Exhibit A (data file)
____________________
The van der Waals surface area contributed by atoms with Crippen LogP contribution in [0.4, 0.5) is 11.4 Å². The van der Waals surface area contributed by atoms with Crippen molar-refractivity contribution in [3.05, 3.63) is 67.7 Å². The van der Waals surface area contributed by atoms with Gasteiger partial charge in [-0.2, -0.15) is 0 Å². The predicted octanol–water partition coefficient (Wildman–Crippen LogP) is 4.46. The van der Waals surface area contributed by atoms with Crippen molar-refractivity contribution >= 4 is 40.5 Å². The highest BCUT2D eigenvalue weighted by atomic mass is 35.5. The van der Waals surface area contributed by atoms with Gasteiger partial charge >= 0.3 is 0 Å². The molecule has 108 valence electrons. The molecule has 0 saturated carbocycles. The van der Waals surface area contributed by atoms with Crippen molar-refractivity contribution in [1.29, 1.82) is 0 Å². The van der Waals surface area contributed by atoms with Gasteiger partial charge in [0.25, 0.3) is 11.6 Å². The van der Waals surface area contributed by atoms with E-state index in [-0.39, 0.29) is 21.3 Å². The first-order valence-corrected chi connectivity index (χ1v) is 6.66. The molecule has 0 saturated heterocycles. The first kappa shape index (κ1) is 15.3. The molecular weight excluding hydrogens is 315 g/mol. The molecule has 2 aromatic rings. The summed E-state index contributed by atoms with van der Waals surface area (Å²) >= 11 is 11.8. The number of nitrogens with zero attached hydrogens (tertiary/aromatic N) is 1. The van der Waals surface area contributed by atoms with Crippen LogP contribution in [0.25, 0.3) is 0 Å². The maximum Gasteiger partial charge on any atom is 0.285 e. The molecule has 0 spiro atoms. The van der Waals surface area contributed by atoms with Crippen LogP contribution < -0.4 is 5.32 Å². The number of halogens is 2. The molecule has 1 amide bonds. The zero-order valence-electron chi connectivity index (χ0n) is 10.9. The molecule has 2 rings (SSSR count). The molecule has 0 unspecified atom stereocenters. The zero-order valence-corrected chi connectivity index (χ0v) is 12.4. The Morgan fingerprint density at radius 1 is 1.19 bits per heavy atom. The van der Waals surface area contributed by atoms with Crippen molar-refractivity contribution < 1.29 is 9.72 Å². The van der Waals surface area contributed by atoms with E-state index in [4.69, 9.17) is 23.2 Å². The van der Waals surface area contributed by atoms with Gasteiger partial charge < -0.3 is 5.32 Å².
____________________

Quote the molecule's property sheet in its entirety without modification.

The van der Waals surface area contributed by atoms with Crippen LogP contribution in [0.4, 0.5) is 11.4 Å². The van der Waals surface area contributed by atoms with Crippen molar-refractivity contribution in [3.05, 3.63) is 67.7 Å². The van der Waals surface area contributed by atoms with Gasteiger partial charge in [-0.2, -0.15) is 0 Å². The predicted octanol–water partition coefficient (Wildman–Crippen LogP) is 4.46. The van der Waals surface area contributed by atoms with Crippen molar-refractivity contribution >= 4 is 40.5 Å². The highest BCUT2D eigenvalue weighted by atomic mass is 35.5. The van der Waals surface area contributed by atoms with Gasteiger partial charge >= 0.3 is 0 Å². The molecule has 108 valence electrons. The molecule has 0 saturated carbocycles. The van der Waals surface area contributed by atoms with Crippen molar-refractivity contribution in [1.29, 1.82) is 0 Å². The van der Waals surface area contributed by atoms with Gasteiger partial charge in [0.25, 0.3) is 11.6 Å². The van der Waals surface area contributed by atoms with E-state index in [-0.39, 0.29) is 21.3 Å². The first-order valence-corrected chi connectivity index (χ1v) is 6.66. The molecule has 0 saturated heterocycles. The first kappa shape index (κ1) is 15.3. The molecular weight excluding hydrogens is 315 g/mol. The molecule has 2 aromatic rings. The summed E-state index contributed by atoms with van der Waals surface area (Å²) >= 11 is 11.8. The number of nitrogens with zero attached hydrogens (tertiary/aromatic N) is 1. The van der Waals surface area contributed by atoms with Crippen LogP contribution in [0.25, 0.3) is 0 Å². The maximum Gasteiger partial charge on any atom is 0.285 e. The molecule has 0 spiro atoms. The van der Waals surface area contributed by atoms with Crippen LogP contribution < -0.4 is 5.32 Å². The number of halogens is 2. The molecule has 1 amide bonds. The zero-order valence-electron chi connectivity index (χ0n) is 10.9. The molecule has 2 rings (SSSR count). The molecule has 0 unspecified atom stereocenters. The zero-order valence-corrected chi connectivity index (χ0v) is 12.4. The Morgan fingerprint density at radius 1 is 1.19 bits per heavy atom. The van der Waals surface area contributed by atoms with Crippen molar-refractivity contribution < 1.29 is 9.72 Å². The van der Waals surface area contributed by atoms with E-state index in [4.69, 9.17) is 23.2 Å². The van der Waals surface area contributed by atoms with Gasteiger partial charge < -0.3 is 5.32 Å².